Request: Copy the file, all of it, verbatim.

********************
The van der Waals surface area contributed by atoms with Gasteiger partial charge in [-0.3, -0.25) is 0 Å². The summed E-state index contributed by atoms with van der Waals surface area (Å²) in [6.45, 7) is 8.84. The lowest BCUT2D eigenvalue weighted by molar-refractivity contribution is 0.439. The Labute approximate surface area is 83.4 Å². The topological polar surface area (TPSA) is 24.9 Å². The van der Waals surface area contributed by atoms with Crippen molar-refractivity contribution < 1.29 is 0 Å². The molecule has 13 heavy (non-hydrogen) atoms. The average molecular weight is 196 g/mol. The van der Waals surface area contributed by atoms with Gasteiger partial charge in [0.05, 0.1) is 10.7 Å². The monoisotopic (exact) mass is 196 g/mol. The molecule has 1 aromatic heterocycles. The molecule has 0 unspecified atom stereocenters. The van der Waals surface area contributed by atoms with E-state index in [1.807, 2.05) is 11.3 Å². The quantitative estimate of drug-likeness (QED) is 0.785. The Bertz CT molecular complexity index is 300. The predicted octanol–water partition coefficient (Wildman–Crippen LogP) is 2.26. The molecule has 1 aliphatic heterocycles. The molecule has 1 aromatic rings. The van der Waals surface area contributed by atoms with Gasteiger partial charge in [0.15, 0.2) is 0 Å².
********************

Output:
The van der Waals surface area contributed by atoms with Gasteiger partial charge in [-0.3, -0.25) is 0 Å². The summed E-state index contributed by atoms with van der Waals surface area (Å²) in [6.45, 7) is 8.84. The lowest BCUT2D eigenvalue weighted by molar-refractivity contribution is 0.439. The Labute approximate surface area is 83.4 Å². The topological polar surface area (TPSA) is 24.9 Å². The van der Waals surface area contributed by atoms with Crippen molar-refractivity contribution < 1.29 is 0 Å². The molecule has 13 heavy (non-hydrogen) atoms. The average molecular weight is 196 g/mol. The van der Waals surface area contributed by atoms with Gasteiger partial charge in [0.05, 0.1) is 10.7 Å². The monoisotopic (exact) mass is 196 g/mol. The molecule has 1 aromatic heterocycles. The molecule has 0 unspecified atom stereocenters. The van der Waals surface area contributed by atoms with E-state index in [1.807, 2.05) is 11.3 Å². The quantitative estimate of drug-likeness (QED) is 0.785. The Bertz CT molecular complexity index is 300. The predicted octanol–water partition coefficient (Wildman–Crippen LogP) is 2.26. The molecule has 1 aliphatic heterocycles. The molecule has 1 aromatic rings. The van der Waals surface area contributed by atoms with Gasteiger partial charge in [0.15, 0.2) is 0 Å².